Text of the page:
In response to the GDPR ruling, data processors and controllers need to think ahead and prepare for the coming impacts on their IT infrastructure. Is your business able to:
- Identify where personal data is stored, processed and transmitted by utilising data discovery and data audit tools
- Record how consent for processing personal data was obtained, who it was obtained from, who it has been shared with, whether it has been changed, its accuracy disputed and approval for disclosure under data sharing agreements (internal, external and inter-company)?
- Do your applications/systems developers understand the GDPR implications?
- Are you preparing to perform documented privacy impact assessments and criteria for prior consultation with data protection authorities as part of your compliance regime?
- Are your applications/systems able to support the GDPR data deletion requirements?
- Are you planning application changes to support the new rights of data subjects to receive copies of their personal information in common (interoperable) electronic format and/or forward that data to another entity (portability)?
- Are you proactively talking to your software suppliers, service providers and data processors? Have you identified them and planning contract reviews? Are you a data processor or software solutions provider?
- Will your incident management and investigation procedures enable compliance with data breach notification obligations, to notify supervisory authorities where necessary within 72 hours? Are you considering what, how and when you may need to notify data subjects that a breach has occurred and what assistance you will provide them?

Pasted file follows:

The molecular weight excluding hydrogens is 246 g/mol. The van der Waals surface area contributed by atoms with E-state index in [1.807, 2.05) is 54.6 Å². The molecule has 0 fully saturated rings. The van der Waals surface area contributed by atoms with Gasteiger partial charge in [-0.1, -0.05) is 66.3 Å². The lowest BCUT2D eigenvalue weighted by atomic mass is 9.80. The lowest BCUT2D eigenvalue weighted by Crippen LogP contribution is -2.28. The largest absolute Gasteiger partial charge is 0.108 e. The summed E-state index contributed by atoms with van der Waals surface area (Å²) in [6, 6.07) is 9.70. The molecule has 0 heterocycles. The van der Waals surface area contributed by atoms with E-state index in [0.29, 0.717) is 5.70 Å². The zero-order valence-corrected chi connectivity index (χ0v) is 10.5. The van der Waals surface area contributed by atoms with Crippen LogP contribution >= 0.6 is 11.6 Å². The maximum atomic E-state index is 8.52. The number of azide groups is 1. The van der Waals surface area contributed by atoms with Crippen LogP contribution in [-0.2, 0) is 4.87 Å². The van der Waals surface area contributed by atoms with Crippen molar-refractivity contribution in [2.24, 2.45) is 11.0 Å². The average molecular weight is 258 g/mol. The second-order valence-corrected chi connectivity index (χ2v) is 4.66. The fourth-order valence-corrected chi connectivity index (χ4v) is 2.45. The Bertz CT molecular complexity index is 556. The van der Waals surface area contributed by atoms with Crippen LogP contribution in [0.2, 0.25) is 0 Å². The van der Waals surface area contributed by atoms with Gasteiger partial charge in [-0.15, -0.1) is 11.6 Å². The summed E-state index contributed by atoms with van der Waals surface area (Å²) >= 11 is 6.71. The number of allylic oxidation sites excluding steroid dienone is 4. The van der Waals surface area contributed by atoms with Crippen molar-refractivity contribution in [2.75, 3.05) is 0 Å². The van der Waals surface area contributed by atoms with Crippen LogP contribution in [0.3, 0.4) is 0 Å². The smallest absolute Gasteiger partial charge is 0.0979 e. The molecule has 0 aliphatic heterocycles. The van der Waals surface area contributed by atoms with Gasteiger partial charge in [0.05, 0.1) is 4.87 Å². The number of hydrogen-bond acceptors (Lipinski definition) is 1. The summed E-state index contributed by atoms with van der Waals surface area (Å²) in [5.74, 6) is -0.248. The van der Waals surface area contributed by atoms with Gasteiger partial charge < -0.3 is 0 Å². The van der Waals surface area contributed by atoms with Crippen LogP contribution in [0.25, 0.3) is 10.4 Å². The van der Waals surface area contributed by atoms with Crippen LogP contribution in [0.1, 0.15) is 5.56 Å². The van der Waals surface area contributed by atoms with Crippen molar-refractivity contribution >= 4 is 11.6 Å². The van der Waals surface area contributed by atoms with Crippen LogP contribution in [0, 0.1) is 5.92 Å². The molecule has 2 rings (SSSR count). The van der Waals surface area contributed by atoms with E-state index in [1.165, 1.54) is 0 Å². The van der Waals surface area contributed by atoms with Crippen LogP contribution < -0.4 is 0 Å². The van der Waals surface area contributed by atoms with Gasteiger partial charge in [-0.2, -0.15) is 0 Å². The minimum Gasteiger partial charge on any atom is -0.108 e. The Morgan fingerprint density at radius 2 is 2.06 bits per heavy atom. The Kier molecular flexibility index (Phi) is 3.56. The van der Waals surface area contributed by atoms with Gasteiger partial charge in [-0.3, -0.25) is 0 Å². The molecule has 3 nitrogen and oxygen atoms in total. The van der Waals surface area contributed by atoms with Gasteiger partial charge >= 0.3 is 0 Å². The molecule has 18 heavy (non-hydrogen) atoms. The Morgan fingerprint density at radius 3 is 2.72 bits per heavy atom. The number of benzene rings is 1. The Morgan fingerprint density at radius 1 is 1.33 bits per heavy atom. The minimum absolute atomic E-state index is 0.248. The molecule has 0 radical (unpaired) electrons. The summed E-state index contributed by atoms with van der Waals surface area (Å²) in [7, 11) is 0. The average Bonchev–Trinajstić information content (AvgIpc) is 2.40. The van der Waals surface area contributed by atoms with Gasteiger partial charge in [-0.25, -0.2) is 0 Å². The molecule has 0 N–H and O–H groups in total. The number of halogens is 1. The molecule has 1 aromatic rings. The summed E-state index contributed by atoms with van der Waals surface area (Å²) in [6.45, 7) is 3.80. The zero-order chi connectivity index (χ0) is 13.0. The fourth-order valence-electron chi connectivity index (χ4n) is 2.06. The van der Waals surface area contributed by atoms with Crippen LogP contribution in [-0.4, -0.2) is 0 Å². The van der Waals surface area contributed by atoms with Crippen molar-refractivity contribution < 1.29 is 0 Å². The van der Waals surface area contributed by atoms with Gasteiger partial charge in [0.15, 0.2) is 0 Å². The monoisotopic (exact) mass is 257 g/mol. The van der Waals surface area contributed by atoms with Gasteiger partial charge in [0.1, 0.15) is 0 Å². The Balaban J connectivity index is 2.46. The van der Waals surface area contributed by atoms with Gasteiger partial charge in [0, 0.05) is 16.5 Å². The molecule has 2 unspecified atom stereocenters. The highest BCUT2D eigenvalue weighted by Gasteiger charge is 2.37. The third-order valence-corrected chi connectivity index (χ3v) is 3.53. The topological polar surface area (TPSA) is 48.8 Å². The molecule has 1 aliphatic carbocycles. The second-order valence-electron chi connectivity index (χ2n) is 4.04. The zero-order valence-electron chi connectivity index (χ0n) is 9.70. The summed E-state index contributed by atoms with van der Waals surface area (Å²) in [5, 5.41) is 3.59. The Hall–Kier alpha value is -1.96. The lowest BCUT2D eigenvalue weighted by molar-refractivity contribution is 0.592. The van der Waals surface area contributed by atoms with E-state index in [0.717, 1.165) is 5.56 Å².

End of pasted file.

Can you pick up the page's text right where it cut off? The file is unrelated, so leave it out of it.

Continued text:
- How will you review online privacy information notices and achieve online consent? How will online consent translate into recording that consent and subsequent withdrawal of consent trigger potential data erasure?
- How will the data erasure/portability requirements impact your current data retention and archiving arrangements?
- What resources and support will you need for your GDPR reform project?
Myth 5 – The GDPR will not be relevant if we leave the EU, so businesses should wait before acting
This is not an advisable approach to take. If the UK remains in the European Union, the GDPR will supersede the UK Data Protection Act, but if we leave, the complex withdrawal process could mean that the UK is forced to implement similar legislation in order to comply with the EU rules. The free flow of information will remain vital to the success of UK businesses whether they are based in or out of the EU, meaning that organisations are better off complying now, before it’s too late.
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For further guidance on how to comply with the GDPR, the Information Commissioner’s Office has published guidelines via it’s new micro-site: https://dpreform.org.uk/.